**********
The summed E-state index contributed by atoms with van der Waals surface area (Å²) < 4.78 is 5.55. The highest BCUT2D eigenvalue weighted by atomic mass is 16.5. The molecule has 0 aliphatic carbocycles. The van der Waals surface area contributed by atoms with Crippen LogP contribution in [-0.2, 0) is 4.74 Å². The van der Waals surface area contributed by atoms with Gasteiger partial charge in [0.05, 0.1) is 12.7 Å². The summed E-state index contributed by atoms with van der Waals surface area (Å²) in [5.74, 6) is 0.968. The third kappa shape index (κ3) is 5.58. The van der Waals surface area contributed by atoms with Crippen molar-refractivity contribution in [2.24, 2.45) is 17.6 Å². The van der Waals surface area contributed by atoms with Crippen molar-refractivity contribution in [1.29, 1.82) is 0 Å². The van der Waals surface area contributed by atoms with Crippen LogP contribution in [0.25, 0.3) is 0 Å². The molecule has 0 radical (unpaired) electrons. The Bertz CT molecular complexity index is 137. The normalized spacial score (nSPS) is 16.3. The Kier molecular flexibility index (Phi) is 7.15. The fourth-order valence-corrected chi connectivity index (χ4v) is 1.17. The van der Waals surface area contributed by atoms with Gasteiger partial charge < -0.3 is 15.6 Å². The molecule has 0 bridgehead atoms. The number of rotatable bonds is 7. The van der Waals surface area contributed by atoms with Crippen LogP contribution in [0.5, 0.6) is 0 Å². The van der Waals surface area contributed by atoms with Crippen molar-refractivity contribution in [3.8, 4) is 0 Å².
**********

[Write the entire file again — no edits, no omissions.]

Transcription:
The summed E-state index contributed by atoms with van der Waals surface area (Å²) < 4.78 is 5.55. The highest BCUT2D eigenvalue weighted by atomic mass is 16.5. The molecule has 0 aliphatic carbocycles. The van der Waals surface area contributed by atoms with Crippen LogP contribution in [-0.2, 0) is 4.74 Å². The van der Waals surface area contributed by atoms with Gasteiger partial charge in [0.05, 0.1) is 12.7 Å². The summed E-state index contributed by atoms with van der Waals surface area (Å²) in [5.74, 6) is 0.968. The third kappa shape index (κ3) is 5.58. The van der Waals surface area contributed by atoms with Crippen molar-refractivity contribution in [2.24, 2.45) is 17.6 Å². The van der Waals surface area contributed by atoms with Crippen molar-refractivity contribution in [1.29, 1.82) is 0 Å². The van der Waals surface area contributed by atoms with Crippen LogP contribution in [0.25, 0.3) is 0 Å². The molecule has 0 radical (unpaired) electrons. The Bertz CT molecular complexity index is 137. The normalized spacial score (nSPS) is 16.3. The Kier molecular flexibility index (Phi) is 7.15. The fourth-order valence-corrected chi connectivity index (χ4v) is 1.17. The van der Waals surface area contributed by atoms with Gasteiger partial charge < -0.3 is 15.6 Å². The molecule has 0 bridgehead atoms. The number of rotatable bonds is 7. The van der Waals surface area contributed by atoms with Crippen LogP contribution in [0.5, 0.6) is 0 Å². The van der Waals surface area contributed by atoms with Crippen molar-refractivity contribution in [3.8, 4) is 0 Å².